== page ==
Disulfiram was well tolerated by the patients. Patients experienced only a few and minor side effects. The major problem with disulfiram is its hepatotoxicity. There are reports of hepatotoxicity[11],[13],[16] following disulfiram therapy in patients with nickel sensitivity. But in those studies, disulfiram was administered for a longer time.[11],[16] In this present study, as a pre-planned measure, disulfiram was administered only for 4 weeks; 2 patients received disulfiram for seven more days during the follow-up period. The purpose of such short-term (e.g., 4 weeks) treatment was to reduce the extent of liver damage; additional short course of disulfiram (e.g., 1 week) was administered when required.

Only 3 patients showed mild increase in the level of hepatic enzymes at the end of disulfiram therapy. Routine blood counts were within normal limits. When investigated again at the end of 12 weeks, all parameters were within normal limits.

The present study shows that combination of LND and oral disulfiram can bring a reduction in the clinical symptoms as well as in the recurrence rate of hand eczema in a nickel-sensitive individual. Therefore, low nickel diet and short course of oral disulfiram therapy can be considered as a good and safe option for the control of chronic, recurring hand eczema in nickel-sensitive individuals.

 
  References Top

1.Madding B, Liven C, Berglind N. Self -diagnosed dermatitis in adults: Results from a population survey in Stockholm. Contact Dermatitis 2001;45:341-45.  Back to cited text no. 1    
2.Yngveson M, Svensson A, Isacsson A. Prevalence of self-reported hand dermatitis in upper secondary school pupils . Acta Derm Venereol 1998;78:371-4.  Back to cited text no. 2  [PUBMED]  
3.Christensen OB, Moller H. External and internal exposure to the antigen in the hand eczema of nickel allergy. Contact Dermatitis 1975;1:136-41.  Back to cited text no. 3  [PUBMED]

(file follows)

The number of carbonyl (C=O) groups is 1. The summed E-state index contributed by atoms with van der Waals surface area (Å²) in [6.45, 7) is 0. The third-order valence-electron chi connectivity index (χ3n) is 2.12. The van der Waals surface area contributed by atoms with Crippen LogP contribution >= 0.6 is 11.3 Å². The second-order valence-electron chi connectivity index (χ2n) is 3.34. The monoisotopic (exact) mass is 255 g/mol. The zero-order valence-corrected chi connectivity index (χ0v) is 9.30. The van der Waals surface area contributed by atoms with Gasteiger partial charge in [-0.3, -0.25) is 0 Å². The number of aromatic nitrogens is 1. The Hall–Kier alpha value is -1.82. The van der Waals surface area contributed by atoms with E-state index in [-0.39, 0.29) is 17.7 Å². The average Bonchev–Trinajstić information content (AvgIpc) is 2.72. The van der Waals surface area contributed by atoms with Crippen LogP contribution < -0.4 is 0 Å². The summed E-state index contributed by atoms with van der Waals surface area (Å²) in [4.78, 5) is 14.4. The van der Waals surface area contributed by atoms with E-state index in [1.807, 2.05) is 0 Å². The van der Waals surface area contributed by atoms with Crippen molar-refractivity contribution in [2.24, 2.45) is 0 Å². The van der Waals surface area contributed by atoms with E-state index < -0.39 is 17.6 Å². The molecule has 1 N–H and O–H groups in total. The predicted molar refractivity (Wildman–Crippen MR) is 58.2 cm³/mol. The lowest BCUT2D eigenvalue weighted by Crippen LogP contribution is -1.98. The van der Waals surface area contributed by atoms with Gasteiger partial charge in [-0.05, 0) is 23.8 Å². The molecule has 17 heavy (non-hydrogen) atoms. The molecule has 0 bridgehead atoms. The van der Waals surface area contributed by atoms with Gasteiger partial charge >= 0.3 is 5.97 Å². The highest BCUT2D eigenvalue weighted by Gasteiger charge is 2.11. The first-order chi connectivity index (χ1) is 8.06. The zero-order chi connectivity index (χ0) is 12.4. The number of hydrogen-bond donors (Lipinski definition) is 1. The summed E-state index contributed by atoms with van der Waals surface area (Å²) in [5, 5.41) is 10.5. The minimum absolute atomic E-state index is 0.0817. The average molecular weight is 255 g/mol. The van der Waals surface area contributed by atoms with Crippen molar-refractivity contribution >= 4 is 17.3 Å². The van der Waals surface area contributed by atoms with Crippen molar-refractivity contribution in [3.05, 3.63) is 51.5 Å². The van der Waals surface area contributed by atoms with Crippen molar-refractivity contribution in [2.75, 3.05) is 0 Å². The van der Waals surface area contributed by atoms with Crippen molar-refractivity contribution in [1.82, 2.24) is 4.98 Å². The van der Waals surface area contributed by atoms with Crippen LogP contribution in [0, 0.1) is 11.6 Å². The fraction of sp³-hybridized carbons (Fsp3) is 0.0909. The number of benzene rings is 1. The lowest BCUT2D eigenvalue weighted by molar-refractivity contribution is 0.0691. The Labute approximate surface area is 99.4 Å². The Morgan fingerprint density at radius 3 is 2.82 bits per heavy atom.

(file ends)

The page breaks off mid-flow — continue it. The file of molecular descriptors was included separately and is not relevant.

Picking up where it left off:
4.Hammershoy O. Standard patch test results in 3225 consecutive patients from 1973 to 1977. Contact Dermatitis 1980;6:263-8.   Back to cited text no. 4  [PUBMED]  
5.Bajaj AK. Contact Dermatitis. In: Valia RG, Valia AR, editors. IADVL Textbook and atlas of dermatology. 1st ed. Mumbai: Bhalani Publishing House;1994. p. 379-418.  Back to cited text no. 5    
6.Kieffer M. Nickel sensitivity: Relationship between history and patch test reaction. Contact Dermatitis 1979;5:398-401.   Back to cited text no. 6  [PUBMED]  
7.Kiec-Swierczynska M. Allergy to chromate, cobalt and nickel in Lodz 1977-1988. Contact Dermatitis 1990;22:229-31.  Back to cited text no. 7  [PUBMED]  
8.Kishore NB, Belliappa AD, Shetty NJ, Sukumar D, Ravi S. Hand eczema: Clinical patterns and role of patch testing. Indian J Dermatol Venereol Leprol 2005;71:207-8.  Back to cited text no. 8    
9.Dara SS. Trace elements: Pollution and control. In : Dara SS, editor. A textbook of environmental chemistry and pollution control. 2nd ed. S. Chand and Company Ltd: New Delhi; 1997. p. 167-206.   Back to cited text no. 9    
10.Kaaber K, Menne T, Tjell JC. Low nickel diet in the treatment of patients with chronic nickel dermatitis. Br J Dermatol 1978;98:197.  Back to cited text no. 10    
11.Kaaber K, Menne T, Tjell JC, Veien N. Antabuse treatment of nickel dermatitis. Chelation-a new principal in the treatment of nickel dermatitis. Contact Dermatitis 1979;5:221-8.  Back to cited text no. 11  [PUBMED]  
12.Veien NK, Hattel T, Laurberg G. Low nickel diet: An open, prospective trial. J Am Acad Dermatol 1993;29:1002-7.  Back to cited text no. 12  [PUBMED]  
13.Kaaber K, Menne T, Veien N, Hougaard P. Treatment of nickel dermatitis with antabuse: A double blind study. Contact Dermatitis 1983;9:297-9.  Back to cited text no. 13  [PUBMED]  
14.Friedman SJ, Perry HO. Erythema multiforme associated with contact dermatitis. Contact Dermatitis 1985;12:21.  Back to cited text no. 14  [PUBMED]  
15.Hjorth N. Nickel dermatitis. Contact dermatitis 1976;2:356-7.  Back to cited text no. 15  [PUBMED]  
16.Christensen OB, Kristensen M. Treatment with disulfiram in chronic nickel hand dermatitis. Contact Dermatitis 1982;8:59-63.  Back to cited text no. 16  [PUBMED]  


    Tables

[Table - 1], [Table - 2], [Table - 3], [Table - 4]